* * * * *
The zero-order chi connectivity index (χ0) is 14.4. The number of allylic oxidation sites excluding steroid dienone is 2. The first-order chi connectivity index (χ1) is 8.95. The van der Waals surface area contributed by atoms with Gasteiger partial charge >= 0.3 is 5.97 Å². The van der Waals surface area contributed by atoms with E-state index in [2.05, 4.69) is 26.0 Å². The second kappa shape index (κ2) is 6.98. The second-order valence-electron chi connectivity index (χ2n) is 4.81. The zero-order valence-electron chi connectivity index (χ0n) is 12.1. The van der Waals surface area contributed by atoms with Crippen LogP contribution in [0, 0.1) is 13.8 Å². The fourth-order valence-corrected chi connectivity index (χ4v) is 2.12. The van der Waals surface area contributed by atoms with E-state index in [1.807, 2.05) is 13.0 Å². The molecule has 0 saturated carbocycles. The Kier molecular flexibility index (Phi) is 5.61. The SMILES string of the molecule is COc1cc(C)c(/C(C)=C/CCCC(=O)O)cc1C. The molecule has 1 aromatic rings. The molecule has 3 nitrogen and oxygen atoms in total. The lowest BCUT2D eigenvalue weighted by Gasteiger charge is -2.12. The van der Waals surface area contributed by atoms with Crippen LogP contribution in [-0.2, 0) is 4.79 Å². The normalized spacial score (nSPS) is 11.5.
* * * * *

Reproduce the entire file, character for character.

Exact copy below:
The zero-order chi connectivity index (χ0) is 14.4. The number of allylic oxidation sites excluding steroid dienone is 2. The first-order chi connectivity index (χ1) is 8.95. The van der Waals surface area contributed by atoms with Gasteiger partial charge >= 0.3 is 5.97 Å². The van der Waals surface area contributed by atoms with E-state index in [2.05, 4.69) is 26.0 Å². The second kappa shape index (κ2) is 6.98. The second-order valence-electron chi connectivity index (χ2n) is 4.81. The zero-order valence-electron chi connectivity index (χ0n) is 12.1. The van der Waals surface area contributed by atoms with Crippen LogP contribution in [0, 0.1) is 13.8 Å². The fourth-order valence-corrected chi connectivity index (χ4v) is 2.12. The van der Waals surface area contributed by atoms with E-state index in [1.807, 2.05) is 13.0 Å². The molecule has 0 saturated carbocycles. The Kier molecular flexibility index (Phi) is 5.61. The SMILES string of the molecule is COc1cc(C)c(/C(C)=C/CCCC(=O)O)cc1C. The molecule has 1 aromatic rings. The molecule has 3 nitrogen and oxygen atoms in total. The lowest BCUT2D eigenvalue weighted by Gasteiger charge is -2.12. The van der Waals surface area contributed by atoms with Crippen LogP contribution in [-0.2, 0) is 4.79 Å². The normalized spacial score (nSPS) is 11.5.